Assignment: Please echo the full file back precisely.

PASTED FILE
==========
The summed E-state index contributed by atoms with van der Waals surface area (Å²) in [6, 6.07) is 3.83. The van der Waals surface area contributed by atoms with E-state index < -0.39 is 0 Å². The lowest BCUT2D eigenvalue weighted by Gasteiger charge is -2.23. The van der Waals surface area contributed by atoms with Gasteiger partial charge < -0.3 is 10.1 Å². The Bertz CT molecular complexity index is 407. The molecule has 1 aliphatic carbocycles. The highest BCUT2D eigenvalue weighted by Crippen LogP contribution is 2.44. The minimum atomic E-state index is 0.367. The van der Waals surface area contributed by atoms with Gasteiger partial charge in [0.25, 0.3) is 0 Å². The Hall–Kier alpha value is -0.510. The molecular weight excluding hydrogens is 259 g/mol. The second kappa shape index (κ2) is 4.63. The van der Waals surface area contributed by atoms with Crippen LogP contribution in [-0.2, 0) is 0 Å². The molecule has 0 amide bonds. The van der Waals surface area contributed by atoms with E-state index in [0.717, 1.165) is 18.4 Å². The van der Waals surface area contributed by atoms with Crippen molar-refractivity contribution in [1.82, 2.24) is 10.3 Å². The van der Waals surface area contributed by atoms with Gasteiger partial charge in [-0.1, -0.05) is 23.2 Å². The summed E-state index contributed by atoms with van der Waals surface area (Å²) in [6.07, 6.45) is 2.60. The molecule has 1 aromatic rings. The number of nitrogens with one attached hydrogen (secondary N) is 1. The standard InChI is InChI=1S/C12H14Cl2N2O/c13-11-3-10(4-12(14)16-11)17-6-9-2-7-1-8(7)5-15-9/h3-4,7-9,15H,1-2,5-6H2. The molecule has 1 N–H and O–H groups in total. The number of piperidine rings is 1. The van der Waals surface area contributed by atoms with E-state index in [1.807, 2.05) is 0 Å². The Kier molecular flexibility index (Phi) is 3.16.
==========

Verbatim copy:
The summed E-state index contributed by atoms with van der Waals surface area (Å²) in [6, 6.07) is 3.83. The van der Waals surface area contributed by atoms with E-state index < -0.39 is 0 Å². The lowest BCUT2D eigenvalue weighted by Gasteiger charge is -2.23. The van der Waals surface area contributed by atoms with Gasteiger partial charge < -0.3 is 10.1 Å². The Bertz CT molecular complexity index is 407. The molecule has 1 aliphatic carbocycles. The highest BCUT2D eigenvalue weighted by Crippen LogP contribution is 2.44. The minimum atomic E-state index is 0.367. The van der Waals surface area contributed by atoms with Gasteiger partial charge in [0.25, 0.3) is 0 Å². The Hall–Kier alpha value is -0.510. The molecular weight excluding hydrogens is 259 g/mol. The second kappa shape index (κ2) is 4.63. The van der Waals surface area contributed by atoms with Crippen LogP contribution in [-0.2, 0) is 0 Å². The molecule has 0 amide bonds. The van der Waals surface area contributed by atoms with E-state index in [0.717, 1.165) is 18.4 Å². The van der Waals surface area contributed by atoms with Crippen molar-refractivity contribution in [1.82, 2.24) is 10.3 Å². The van der Waals surface area contributed by atoms with Gasteiger partial charge in [-0.1, -0.05) is 23.2 Å². The summed E-state index contributed by atoms with van der Waals surface area (Å²) in [6.07, 6.45) is 2.60. The molecule has 1 aromatic rings. The number of nitrogens with one attached hydrogen (secondary N) is 1. The standard InChI is InChI=1S/C12H14Cl2N2O/c13-11-3-10(4-12(14)16-11)17-6-9-2-7-1-8(7)5-15-9/h3-4,7-9,15H,1-2,5-6H2. The molecule has 1 N–H and O–H groups in total. The number of piperidine rings is 1. The van der Waals surface area contributed by atoms with E-state index in [1.807, 2.05) is 0 Å². The Kier molecular flexibility index (Phi) is 3.16.